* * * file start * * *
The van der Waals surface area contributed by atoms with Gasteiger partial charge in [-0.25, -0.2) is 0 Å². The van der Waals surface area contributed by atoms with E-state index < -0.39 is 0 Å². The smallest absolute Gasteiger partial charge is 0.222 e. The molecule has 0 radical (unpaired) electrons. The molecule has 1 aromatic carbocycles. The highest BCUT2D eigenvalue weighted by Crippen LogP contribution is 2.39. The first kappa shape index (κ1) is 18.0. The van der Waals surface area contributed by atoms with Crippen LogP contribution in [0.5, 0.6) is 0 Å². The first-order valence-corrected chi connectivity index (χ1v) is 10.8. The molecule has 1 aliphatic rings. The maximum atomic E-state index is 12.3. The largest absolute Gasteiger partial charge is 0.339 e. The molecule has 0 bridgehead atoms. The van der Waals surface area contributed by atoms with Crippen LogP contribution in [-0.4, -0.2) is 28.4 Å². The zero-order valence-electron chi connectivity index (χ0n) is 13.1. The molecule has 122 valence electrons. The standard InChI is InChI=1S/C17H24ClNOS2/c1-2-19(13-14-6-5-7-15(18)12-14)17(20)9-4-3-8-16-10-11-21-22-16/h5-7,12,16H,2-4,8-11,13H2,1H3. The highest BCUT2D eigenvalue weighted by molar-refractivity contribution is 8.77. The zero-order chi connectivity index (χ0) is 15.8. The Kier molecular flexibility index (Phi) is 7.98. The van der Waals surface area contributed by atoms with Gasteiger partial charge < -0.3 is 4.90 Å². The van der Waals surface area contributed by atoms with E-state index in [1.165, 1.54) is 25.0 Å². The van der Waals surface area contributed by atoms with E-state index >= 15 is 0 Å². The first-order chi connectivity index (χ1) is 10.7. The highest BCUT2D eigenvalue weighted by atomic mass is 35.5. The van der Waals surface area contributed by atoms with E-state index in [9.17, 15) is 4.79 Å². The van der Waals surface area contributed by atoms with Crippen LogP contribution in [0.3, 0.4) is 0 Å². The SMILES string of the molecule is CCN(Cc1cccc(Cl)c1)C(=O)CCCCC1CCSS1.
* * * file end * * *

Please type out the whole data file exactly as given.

The van der Waals surface area contributed by atoms with Gasteiger partial charge in [-0.25, -0.2) is 0 Å². The van der Waals surface area contributed by atoms with E-state index < -0.39 is 0 Å². The smallest absolute Gasteiger partial charge is 0.222 e. The molecule has 0 radical (unpaired) electrons. The molecule has 1 aromatic carbocycles. The highest BCUT2D eigenvalue weighted by Crippen LogP contribution is 2.39. The first kappa shape index (κ1) is 18.0. The van der Waals surface area contributed by atoms with Crippen LogP contribution in [0.5, 0.6) is 0 Å². The first-order valence-corrected chi connectivity index (χ1v) is 10.8. The molecule has 1 aliphatic rings. The maximum atomic E-state index is 12.3. The largest absolute Gasteiger partial charge is 0.339 e. The molecule has 0 bridgehead atoms. The van der Waals surface area contributed by atoms with Crippen LogP contribution in [-0.4, -0.2) is 28.4 Å². The zero-order valence-electron chi connectivity index (χ0n) is 13.1. The molecule has 122 valence electrons. The standard InChI is InChI=1S/C17H24ClNOS2/c1-2-19(13-14-6-5-7-15(18)12-14)17(20)9-4-3-8-16-10-11-21-22-16/h5-7,12,16H,2-4,8-11,13H2,1H3. The highest BCUT2D eigenvalue weighted by molar-refractivity contribution is 8.77. The zero-order chi connectivity index (χ0) is 15.8. The Kier molecular flexibility index (Phi) is 7.98. The van der Waals surface area contributed by atoms with Gasteiger partial charge < -0.3 is 4.90 Å². The van der Waals surface area contributed by atoms with E-state index in [1.165, 1.54) is 25.0 Å². The van der Waals surface area contributed by atoms with E-state index >= 15 is 0 Å². The first-order chi connectivity index (χ1) is 10.7. The highest BCUT2D eigenvalue weighted by atomic mass is 35.5. The van der Waals surface area contributed by atoms with E-state index in [9.17, 15) is 4.79 Å². The van der Waals surface area contributed by atoms with Crippen LogP contribution in [0.3, 0.4) is 0 Å². The SMILES string of the molecule is CCN(Cc1cccc(Cl)c1)C(=O)CCCCC1CCSS1.